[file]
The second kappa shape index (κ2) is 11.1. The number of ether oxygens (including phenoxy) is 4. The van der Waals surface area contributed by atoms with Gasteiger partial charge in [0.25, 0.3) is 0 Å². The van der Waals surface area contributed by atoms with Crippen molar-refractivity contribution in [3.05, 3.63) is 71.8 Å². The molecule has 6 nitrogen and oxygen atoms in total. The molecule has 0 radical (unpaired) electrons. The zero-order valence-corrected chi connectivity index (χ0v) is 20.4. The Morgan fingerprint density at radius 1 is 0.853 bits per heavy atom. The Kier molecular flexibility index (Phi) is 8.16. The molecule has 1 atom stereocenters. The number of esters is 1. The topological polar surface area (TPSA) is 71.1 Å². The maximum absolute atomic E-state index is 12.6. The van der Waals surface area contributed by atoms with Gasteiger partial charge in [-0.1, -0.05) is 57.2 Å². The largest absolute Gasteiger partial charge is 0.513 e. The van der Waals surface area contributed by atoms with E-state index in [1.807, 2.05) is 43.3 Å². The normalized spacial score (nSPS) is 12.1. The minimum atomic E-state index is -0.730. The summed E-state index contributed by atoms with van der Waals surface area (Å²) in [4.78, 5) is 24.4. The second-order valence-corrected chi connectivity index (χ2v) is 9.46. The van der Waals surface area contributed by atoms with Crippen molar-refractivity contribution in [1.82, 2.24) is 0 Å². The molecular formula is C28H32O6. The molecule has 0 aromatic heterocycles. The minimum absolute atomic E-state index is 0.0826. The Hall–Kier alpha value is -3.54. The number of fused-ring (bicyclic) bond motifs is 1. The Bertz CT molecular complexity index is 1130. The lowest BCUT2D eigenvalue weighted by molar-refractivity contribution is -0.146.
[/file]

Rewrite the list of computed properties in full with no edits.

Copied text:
The second kappa shape index (κ2) is 11.1. The number of ether oxygens (including phenoxy) is 4. The van der Waals surface area contributed by atoms with Gasteiger partial charge in [0.25, 0.3) is 0 Å². The van der Waals surface area contributed by atoms with Crippen molar-refractivity contribution in [3.05, 3.63) is 71.8 Å². The molecule has 6 nitrogen and oxygen atoms in total. The molecule has 0 radical (unpaired) electrons. The zero-order valence-corrected chi connectivity index (χ0v) is 20.4. The Morgan fingerprint density at radius 1 is 0.853 bits per heavy atom. The Kier molecular flexibility index (Phi) is 8.16. The molecule has 1 atom stereocenters. The number of esters is 1. The topological polar surface area (TPSA) is 71.1 Å². The maximum absolute atomic E-state index is 12.6. The van der Waals surface area contributed by atoms with Gasteiger partial charge in [-0.1, -0.05) is 57.2 Å². The largest absolute Gasteiger partial charge is 0.513 e. The van der Waals surface area contributed by atoms with E-state index in [1.807, 2.05) is 43.3 Å². The normalized spacial score (nSPS) is 12.1. The minimum atomic E-state index is -0.730. The summed E-state index contributed by atoms with van der Waals surface area (Å²) in [4.78, 5) is 24.4. The second-order valence-corrected chi connectivity index (χ2v) is 9.46. The van der Waals surface area contributed by atoms with Crippen molar-refractivity contribution in [1.82, 2.24) is 0 Å². The molecular formula is C28H32O6. The molecule has 0 aromatic heterocycles. The minimum absolute atomic E-state index is 0.0826. The Hall–Kier alpha value is -3.54. The number of fused-ring (bicyclic) bond motifs is 1. The Bertz CT molecular complexity index is 1130. The lowest BCUT2D eigenvalue weighted by molar-refractivity contribution is -0.146.